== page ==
India’s recent dominance over South Africa in ICC events continued as Virat Kohli’s men opened their World Cup campaign with a six wicket win at the Rose Bowl. Here are our talking points from the game.
Proteas fail to win the small moments
When you have only 228 to defend and your bowling ranks are depleted due to injury, you need to take EVERY chance that comes your way. Unfortunately for the Proteas, skipper Faf du Plessis dropped Rohit Sharma in the third over of the game when the Indian opener was just on 1. It wasn’t a straightforward catch, but not an entirely difficult one either. The drop went on to cost 121 runs as Sharma scored a fine century to take India home in a tough chase. There were a few other “what if moments” too- the ball dropping just in front of Amla at slip after Chris Morris had drawn an edge off Rohit, and David Miller dropping an absolute dolly in the 44th over.
Chris Morris delivers an inspired performance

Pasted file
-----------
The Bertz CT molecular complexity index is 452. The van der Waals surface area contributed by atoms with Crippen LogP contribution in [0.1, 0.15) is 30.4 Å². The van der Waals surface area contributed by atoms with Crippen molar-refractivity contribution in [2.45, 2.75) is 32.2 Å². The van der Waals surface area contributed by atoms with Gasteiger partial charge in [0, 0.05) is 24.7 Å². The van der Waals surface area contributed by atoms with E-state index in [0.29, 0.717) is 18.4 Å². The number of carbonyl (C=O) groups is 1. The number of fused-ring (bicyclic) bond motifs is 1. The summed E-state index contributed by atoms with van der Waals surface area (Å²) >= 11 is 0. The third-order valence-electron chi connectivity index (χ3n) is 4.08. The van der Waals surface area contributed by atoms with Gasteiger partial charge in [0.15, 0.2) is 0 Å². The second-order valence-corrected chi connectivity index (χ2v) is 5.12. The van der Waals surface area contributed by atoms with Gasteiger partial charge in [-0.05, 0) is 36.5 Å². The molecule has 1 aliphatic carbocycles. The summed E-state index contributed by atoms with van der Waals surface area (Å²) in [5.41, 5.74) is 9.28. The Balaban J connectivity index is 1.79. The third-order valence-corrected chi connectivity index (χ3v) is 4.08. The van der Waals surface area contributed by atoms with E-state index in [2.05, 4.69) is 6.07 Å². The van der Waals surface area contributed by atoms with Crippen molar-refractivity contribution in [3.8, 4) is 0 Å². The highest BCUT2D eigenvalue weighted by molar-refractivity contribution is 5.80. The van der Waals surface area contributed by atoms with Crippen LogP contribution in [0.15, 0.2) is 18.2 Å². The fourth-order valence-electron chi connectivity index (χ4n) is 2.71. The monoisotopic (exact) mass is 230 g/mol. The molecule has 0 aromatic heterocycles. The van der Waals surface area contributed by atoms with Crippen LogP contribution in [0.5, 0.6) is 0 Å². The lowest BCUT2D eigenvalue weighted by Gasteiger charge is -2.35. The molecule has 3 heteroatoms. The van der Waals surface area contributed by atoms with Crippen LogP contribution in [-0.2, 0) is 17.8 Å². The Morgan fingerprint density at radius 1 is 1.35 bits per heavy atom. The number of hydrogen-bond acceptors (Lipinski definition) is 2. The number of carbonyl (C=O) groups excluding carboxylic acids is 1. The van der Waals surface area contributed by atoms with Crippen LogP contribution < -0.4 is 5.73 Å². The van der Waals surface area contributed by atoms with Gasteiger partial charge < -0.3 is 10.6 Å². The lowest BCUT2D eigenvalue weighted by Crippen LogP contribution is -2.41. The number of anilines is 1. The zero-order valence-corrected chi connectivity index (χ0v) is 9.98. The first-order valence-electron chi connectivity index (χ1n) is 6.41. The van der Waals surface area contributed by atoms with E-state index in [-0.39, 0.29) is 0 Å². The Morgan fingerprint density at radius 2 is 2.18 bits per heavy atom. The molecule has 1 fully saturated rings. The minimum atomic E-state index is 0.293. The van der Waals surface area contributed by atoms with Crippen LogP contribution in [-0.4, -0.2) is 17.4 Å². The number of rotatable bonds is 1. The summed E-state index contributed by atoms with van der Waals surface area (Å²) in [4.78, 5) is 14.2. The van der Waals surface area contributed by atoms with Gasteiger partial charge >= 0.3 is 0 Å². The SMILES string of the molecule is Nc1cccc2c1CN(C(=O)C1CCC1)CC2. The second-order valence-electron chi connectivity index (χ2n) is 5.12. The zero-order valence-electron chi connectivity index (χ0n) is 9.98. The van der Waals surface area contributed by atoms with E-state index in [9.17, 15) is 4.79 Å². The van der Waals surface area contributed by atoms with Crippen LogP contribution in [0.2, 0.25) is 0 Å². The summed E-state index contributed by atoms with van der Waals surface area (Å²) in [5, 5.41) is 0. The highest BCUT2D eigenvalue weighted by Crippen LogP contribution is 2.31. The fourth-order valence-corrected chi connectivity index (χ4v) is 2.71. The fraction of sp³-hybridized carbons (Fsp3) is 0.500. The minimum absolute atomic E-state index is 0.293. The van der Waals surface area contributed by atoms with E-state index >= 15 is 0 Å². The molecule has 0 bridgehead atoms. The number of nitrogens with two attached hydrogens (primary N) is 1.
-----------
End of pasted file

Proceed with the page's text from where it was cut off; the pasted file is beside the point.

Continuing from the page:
On paper, Chris Morris has all the ingredients to be one of the world’s best all-rounders. Unfortunately for South Africa, that promise hasn’t quite translated into success on the pitch, with Morris guilty of being very inconsistent. Today though was one of his best ever performances in a Proteas jersey- top scoring with 42 (the only one to score at over a run a ball for South Africa), and then producing a fine 10-3-36-1 spell with the ball. Morris wasn’t in the selectors’ WC plans over the last year, but got into the squad as an injury replacement. If this version of Tipo turns up more frequently, he will have no problems holding down a first team spot.
South Africa’s spinners fail to have the same impact as India’s
Having lost both Dale Steyn and Lungi Ngidi to injury, South Africa opted to go with two spinners at the Rose Bowl in the form of Imran Tahir and Tabraiz Shamsi. Both failed to deliver- Tahir finished with 0/58 in his 10, while Shamsi was also wicketless, going for 54 in his 9. In a game where South Africa needed them to strangulate India in the middle overs after Rabada, Morris and Phehlukwayo had put the Men in Blue on the back foot in the opening stages, their performances were disappointing.
By comparison, India’s spinners took five wickets between them and consistently broke partnerships just as they were beginning to look dangerous, robbing the Proteas of much needed momentum. Yuzvendra Chahal for instance, broke both the Faf-Rassie and Miller-Phehlukwayo partnerships, and finished with four wickets.